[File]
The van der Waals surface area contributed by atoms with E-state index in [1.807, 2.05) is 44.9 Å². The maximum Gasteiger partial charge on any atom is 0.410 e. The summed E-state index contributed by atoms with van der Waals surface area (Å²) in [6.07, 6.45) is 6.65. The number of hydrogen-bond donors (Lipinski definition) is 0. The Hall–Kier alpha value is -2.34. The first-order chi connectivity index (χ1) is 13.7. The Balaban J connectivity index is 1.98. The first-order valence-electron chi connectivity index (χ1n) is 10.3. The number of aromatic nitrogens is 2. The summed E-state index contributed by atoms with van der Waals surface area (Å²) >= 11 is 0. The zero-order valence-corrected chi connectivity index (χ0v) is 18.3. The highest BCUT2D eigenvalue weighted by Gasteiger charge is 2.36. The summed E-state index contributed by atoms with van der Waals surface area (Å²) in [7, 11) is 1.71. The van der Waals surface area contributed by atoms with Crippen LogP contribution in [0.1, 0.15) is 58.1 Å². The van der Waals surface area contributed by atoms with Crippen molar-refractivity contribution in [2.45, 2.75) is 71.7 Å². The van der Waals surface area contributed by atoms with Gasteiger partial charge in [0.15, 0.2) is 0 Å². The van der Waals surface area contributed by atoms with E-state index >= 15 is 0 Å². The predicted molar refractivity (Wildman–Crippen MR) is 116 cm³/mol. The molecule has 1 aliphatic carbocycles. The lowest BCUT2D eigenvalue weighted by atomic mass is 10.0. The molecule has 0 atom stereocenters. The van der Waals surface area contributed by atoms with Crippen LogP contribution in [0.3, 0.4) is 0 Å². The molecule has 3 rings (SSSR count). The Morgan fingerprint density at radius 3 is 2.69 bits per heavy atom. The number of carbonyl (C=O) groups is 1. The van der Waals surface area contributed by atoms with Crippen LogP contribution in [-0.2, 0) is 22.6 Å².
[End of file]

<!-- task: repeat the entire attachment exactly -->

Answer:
The van der Waals surface area contributed by atoms with E-state index in [1.807, 2.05) is 44.9 Å². The maximum Gasteiger partial charge on any atom is 0.410 e. The summed E-state index contributed by atoms with van der Waals surface area (Å²) in [6.07, 6.45) is 6.65. The number of hydrogen-bond donors (Lipinski definition) is 0. The Hall–Kier alpha value is -2.34. The first-order chi connectivity index (χ1) is 13.7. The Balaban J connectivity index is 1.98. The first-order valence-electron chi connectivity index (χ1n) is 10.3. The number of aromatic nitrogens is 2. The summed E-state index contributed by atoms with van der Waals surface area (Å²) >= 11 is 0. The zero-order valence-corrected chi connectivity index (χ0v) is 18.3. The highest BCUT2D eigenvalue weighted by Gasteiger charge is 2.36. The summed E-state index contributed by atoms with van der Waals surface area (Å²) in [7, 11) is 1.71. The van der Waals surface area contributed by atoms with Crippen LogP contribution in [0.1, 0.15) is 58.1 Å². The van der Waals surface area contributed by atoms with Crippen molar-refractivity contribution in [2.45, 2.75) is 71.7 Å². The van der Waals surface area contributed by atoms with Gasteiger partial charge in [0.15, 0.2) is 0 Å². The van der Waals surface area contributed by atoms with E-state index >= 15 is 0 Å². The predicted molar refractivity (Wildman–Crippen MR) is 116 cm³/mol. The molecule has 1 aliphatic carbocycles. The lowest BCUT2D eigenvalue weighted by atomic mass is 10.0. The molecule has 0 atom stereocenters. The van der Waals surface area contributed by atoms with Crippen LogP contribution in [0.3, 0.4) is 0 Å². The molecule has 3 rings (SSSR count). The Morgan fingerprint density at radius 3 is 2.69 bits per heavy atom. The number of carbonyl (C=O) groups is 1. The van der Waals surface area contributed by atoms with Crippen LogP contribution in [-0.2, 0) is 22.6 Å².